When done artfully, graphic representations of a company’s brand voice can reinforce messaging, visually depict brand purpose, spur conversation and support ongoing recognition.
Posts Categorized: Advertising
Dizzy Gillespie famously said of his work in jazz music, “It’s taken me all my life to learn what notes not to play.” Such is the art of jazz improv, and such is the art in writing copy for marketing materials.
Every now and then, a commercial comes along that will cause you to scratch your head and say, “What does that have to do with the product they’re selling?” While these commercials will often stick in your head, they do so for the wrong reasons. And, they can sometimes have the opposite effect on the consumer the company is targeting.
Among this talent is the creative team—a team that captured the brand’s essence and Jobs’s vision with perfect pitch and to maximum effect. Aside from the genre-defining and category-killing technology, which changed the way we listen to music, think about phones, and reconsider personal “computing,” we fell in love with the Apple brand.
Lately, as I drive to work each morning, I’ve been noticing a lot of signage – a lot of poor signage. Those small yard signs that you see at the intersections usually advertising a fair, church function or some sort of liquidation sale are so crammed full of information that you can’t even read it when you’re at the stop light 10 feet away. So, it got me thinking that perhaps some tips on effective sign and display design would be a good topic for my next blog post…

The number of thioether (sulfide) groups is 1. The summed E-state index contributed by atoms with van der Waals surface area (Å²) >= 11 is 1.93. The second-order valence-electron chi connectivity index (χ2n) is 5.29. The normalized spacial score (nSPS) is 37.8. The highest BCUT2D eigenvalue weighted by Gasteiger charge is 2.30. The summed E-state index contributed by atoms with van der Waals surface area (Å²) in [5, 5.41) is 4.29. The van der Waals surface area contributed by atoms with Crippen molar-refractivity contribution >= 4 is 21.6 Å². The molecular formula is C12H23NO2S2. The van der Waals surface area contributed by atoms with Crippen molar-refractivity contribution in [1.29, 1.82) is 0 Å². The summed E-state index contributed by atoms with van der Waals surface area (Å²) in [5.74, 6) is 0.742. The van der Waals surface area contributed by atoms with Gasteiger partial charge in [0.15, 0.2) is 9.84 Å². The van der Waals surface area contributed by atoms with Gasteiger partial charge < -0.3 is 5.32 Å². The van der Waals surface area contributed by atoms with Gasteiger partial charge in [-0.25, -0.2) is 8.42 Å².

Signage is a very affordable means of advertising. There is a lot more to designing both indoor and outdoor signage than sometimes meets the eye. Most people don’t realize that there are many questions and factors that should be taken into consideration before and during the design process.
September 11th: Messages this year surrounding the anniversary of the 9/11 attacks flooded communications online, in print and on air, as to be expected. But with my observation of topics trending this weekend, I saw something more prevalent than ever before — an increasingly heated debate over the use of major events, such as the Twin Towers tragedy, to promote brands.
As public relations professionals, we are responsible for managing what our clients are saying about their brands and who is hearing what they say. Strategies for building buzz span across the PR pro spectrum, but how far can companies push the piggybacking off of a current event or hot topic?